'I agree with Alex': harmony breaks out at Holyrood
Do you remember the phrase "I agree with Nick"?
Do you remember the context? It was the 2010 UK General Election. The Leaders' Debate.
"Nick" refers to Clegg, N, he who led the Liberal Democrats at the time. The vocal agreement came - repeatedly - from Labour's Gordon Brown as he sought to marginalise David Cameron.
In the event, of course, Mr Clegg ended up agreeing with Mr Cameron sufficiently to form a coalition which survived for five years before the Lib Dem leader ended up, with decided reluctance, advising his colleagues to go back to their constituencies to prepare for oblivion.
Things move on, the centre cannot hold. But today in the Scottish Parliament there was a consensual contagion of a rather different kind.
Willie Rennie, he who presently leads the Lib Dems in Scotland, agreed not once but four times with Alex Neil, the Social Justice Secretary.
This level of harmony is so rare that Mr Rennie felt moved to apologise, with a wry smile. More generally, Mr Rennie's remarks caught the tone: a desire to make things work in the interests of the Scottish people.
The topic, with faint irony, was the new welfare powers proposed for Scotland - including the prospect of abolishing the so-called bedroom tax.
Remember that? Willie Rennie certainly does.
When it was introduced by the UK Coalition (part-owner, Nick Clegg), it caused considerable discomfiture to his party in Scotland. To the extent that, in one memorable conference debate in Dundee, only one Scottish Lib Dem hand was raised in support of the policy (still haven't found out who it was - my search continues).
Water under the bridge, however, according to the Scottish Lib Dem leader. Mr Rennie recalled that he had played a role in ensuring that it proved possible for the devolved Scottish Government to fund measures to mitigate the impact of the policy in Scotland.
And, perhaps shivering mentally at the memory, he plainly felt happier aligning himself with Mr Neil's determination to put fairness and dignity at the heart of the new welfare agency which will run eleven benefits due to be devolved to Holyrood.
Priority number one
This measure is the flip side of the tax powers which are due to be implemented from 2017, if feasible.
No firm date yet for the benefit plan but it will certainly be after that tax date, given that Mr Neil has promised legislation to set up the new system by April 2017 - with, inevitably, a period of preparation thereafter.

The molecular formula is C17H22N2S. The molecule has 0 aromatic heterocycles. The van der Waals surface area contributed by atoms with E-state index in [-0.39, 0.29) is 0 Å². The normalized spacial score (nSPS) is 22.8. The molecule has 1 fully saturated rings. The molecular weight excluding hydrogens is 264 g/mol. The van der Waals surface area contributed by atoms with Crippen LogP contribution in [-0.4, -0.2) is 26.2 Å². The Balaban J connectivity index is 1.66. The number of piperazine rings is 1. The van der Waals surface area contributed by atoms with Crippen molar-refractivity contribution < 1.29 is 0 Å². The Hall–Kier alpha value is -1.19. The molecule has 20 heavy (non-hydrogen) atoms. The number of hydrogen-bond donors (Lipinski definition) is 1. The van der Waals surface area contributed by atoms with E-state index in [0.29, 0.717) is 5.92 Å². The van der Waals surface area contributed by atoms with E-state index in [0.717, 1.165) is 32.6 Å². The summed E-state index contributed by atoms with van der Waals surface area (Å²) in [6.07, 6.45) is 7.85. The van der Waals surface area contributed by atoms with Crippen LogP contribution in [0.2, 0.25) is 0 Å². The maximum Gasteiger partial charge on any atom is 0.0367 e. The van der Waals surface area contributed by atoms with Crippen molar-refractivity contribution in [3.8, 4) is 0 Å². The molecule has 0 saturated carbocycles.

It was a thoughtful, cautious speech by Mr Neil. Perfectly sensibly, he said that folk didn't want to hear high oratory on this. They wanted benefits, paid on time and in full. That, he said, would be the number one priority.
The Scottish eleven includes, primarily, benefits to help those with disabilities plus carer's allowance, the Sure Start maternity grant, severe weather support and several others. Some £2.7bn expenditure, currently.
There was consensus elsewhere too.
Neil Findlay welcomed the Minister's assurance that the system would aim to treat folk with compassion. Mr Findlay also contrived successfully to place his remarks in an historic and social context, recalling that benefits had first been contemplated "to end destitution".
For the Conservatives, John Lamont had warned over the weekend that over-generous provision might provoke a "benefits stampede".
He eschewed such language today, perhaps responding to the mood in the chamber, while still urging the Scottish government to provide "concrete proposals" on implementation and cost - and noting that the objective should be to "discourage welfare dependency".
Will today's consensus last? No. Nor should it. The offers are beginning to emerge. As well as scrapping the "bedroom tax", Mr Neil promised to increase the carer's allowance to the level of support for jobseekers.
Labour leaders say they'll match that and also offer a full grant to pupils going from care to higher education plus a doubling of the maternity grant.
And the competition over funding grows. Should there be changes to Scottish income tax? If so, at what rate or rates? Paid by whom?
Those and many other related issues will provoke debate between the parties in the run-up to May's election and beyond. Bring it on, as someone once said in a very different context.